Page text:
June 16, 2000 |
"Do you know my name?" Samuel L. Jackson's detective John Shaft asks people every chance he gets. "What's my name?" he insists, or "Remember me?" As if anyone could forget. Though it came out nearly 30 years ago, the original "Shaft"--directed by Gordon Parks, with Richard Roundtree as the New York private eye who was "Hotter Than Bond, Cooler Than Bullitt"--has never slipped from memory.
March 2, 2007 |
If you name a character Lazarus in a story about two people whose damaged hearts need reviving, you're well-served to cast Samuel L. Jackson. During a career in which the actor has raised righteous indignation to an art form, Jackson has proved time and again that the quality of the material is beside the point. The man is going to orate and you are going to listen. And you will listen.
December 11, 1998 |
Pity the poor Hollywood agent. In the '80s and early '90s, talent agents ruled the industry. Movie studios and television networks found themselves beholden to International Creative Management, the Creative Artists Agency and the time-tested William Morris Agency, the "big three" agencies that had a lock on most A-list stars. Agents made big money for both their clients and themselves, charging the TV networks, for example, huge so-called packaging fees to assemble talent for shows.
January 10, 2011
Sean Connery Connery grew up in Scotland near the Bruntsfield Links golf course but had no desire to play. But that changed when he was taught golf to look good enough to beat Gert Fröbe in a match in 1964's "Goldfinger. " "I got the bug," Connery later said. "Soon it would nearly take over my life. " Alice Cooper Cooper, who came to fame in the 1970s, battled booze before giving up drinking for the golf course. In fact, he wrote a book about it, "Alice Cooper, Golf Monster: A Rock 'n' Roller's Life and 12 Steps to Becoming a Golf Addict.
September 19, 2008 |
Novel in concept and not without exploitative juice, "Lakeview Terrace" updates the bad-cop-neighbor premise of the early-'90s potboiler "Unlawful Entry" by adding a twist of color. Hey, there, attractive young interracial couple moving into that lovely, new, upscale suburban home, meet your worst next-door nightmare: a bigoted African American cop!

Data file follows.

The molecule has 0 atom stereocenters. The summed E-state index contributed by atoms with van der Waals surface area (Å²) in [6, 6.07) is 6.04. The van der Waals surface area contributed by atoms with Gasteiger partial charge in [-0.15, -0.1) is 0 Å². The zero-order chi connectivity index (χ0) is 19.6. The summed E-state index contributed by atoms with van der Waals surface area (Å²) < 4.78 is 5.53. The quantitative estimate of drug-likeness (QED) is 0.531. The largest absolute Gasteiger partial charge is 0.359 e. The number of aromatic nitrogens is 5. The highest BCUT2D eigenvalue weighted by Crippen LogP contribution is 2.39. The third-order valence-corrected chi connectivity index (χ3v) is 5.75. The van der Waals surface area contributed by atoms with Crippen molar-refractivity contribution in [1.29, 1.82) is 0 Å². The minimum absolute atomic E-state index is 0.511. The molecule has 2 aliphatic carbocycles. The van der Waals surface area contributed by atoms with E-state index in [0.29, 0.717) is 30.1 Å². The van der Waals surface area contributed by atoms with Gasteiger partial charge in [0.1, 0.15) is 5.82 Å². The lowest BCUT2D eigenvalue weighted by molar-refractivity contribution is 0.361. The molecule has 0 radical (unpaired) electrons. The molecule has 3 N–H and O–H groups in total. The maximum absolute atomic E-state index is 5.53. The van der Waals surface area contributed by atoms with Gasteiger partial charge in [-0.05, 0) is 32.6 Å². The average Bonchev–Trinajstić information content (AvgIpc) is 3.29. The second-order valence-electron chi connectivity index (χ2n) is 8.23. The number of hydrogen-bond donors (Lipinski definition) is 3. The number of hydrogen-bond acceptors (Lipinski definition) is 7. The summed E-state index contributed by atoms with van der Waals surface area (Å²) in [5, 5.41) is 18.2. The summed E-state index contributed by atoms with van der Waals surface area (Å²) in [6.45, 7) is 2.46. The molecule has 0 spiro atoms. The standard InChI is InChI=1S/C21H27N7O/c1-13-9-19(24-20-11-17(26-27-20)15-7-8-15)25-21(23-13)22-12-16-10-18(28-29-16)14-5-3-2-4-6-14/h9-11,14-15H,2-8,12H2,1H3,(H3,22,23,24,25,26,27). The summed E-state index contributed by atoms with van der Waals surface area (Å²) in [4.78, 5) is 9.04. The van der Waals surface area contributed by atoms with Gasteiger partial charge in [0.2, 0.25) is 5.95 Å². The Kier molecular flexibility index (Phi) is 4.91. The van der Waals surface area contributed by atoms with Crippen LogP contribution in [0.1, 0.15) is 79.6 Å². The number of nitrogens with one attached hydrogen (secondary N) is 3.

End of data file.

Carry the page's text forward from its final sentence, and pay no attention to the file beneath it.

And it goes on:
March 2, 2001 |
"The Caveman's Valentine" affords Samuel L. Jackson a showy and challenging role in George Dawes Green's adaptation of his 1994 thriller novel, but the film is highly uneven, too often defying credibility, especially in its reliance on coincidence, and too often it slips way over the top. As impressive as Jackson is and as thought-provoking as director Kasi Lemmons' movie is, it's ultimately satisfying neither as a genre piece nor as an art film.
January 23, 2005 |
Although it's the end of yet another long day of interviews in yet another city, Ken Carter is lively and eager to promote the movie he inspired. His snazzy blue tie remains neatly knotted on a white shirt that's as crisp as when it came from the cleaners. He greets visitors to his posh hotel room with eager smiles and firm handshakes, casually referring to the men as "sir."
December 23, 2012 |
Here is the particular brilliance of Quentin Tarantino: He can rip a horrific page out of history - for his latest, "Django Unchained," slavery in the antebellum South - put it through his favorite grindhouse mill, kick in biting comedy whose sheer audacity and searing irony demands laughter, and yet ... and yet ... never for a moment diminish or let us forget the brutal reality. What the writer-director did so caustically to Nazis in 2009's "Inglourious Basterds" - scalping (literally)
February 7, 2013 |
Here are some things you need to know about Quentin Tarantino. He pens his screenplays longhand, not on a word processor. "I can't write poetry on a computer, man," he says. If you're an actor, don't expect to improvise. Ever. "You hire an actor to learn the lines and say them," Tarantino says. Unless you're Samuel L. Jackson, who can wing it. OSCAR WATCH: 'Django Unchained' And if you're with the filmmaker and he stumbles upon one of his movies on cable TV, don't expect to go anywhere.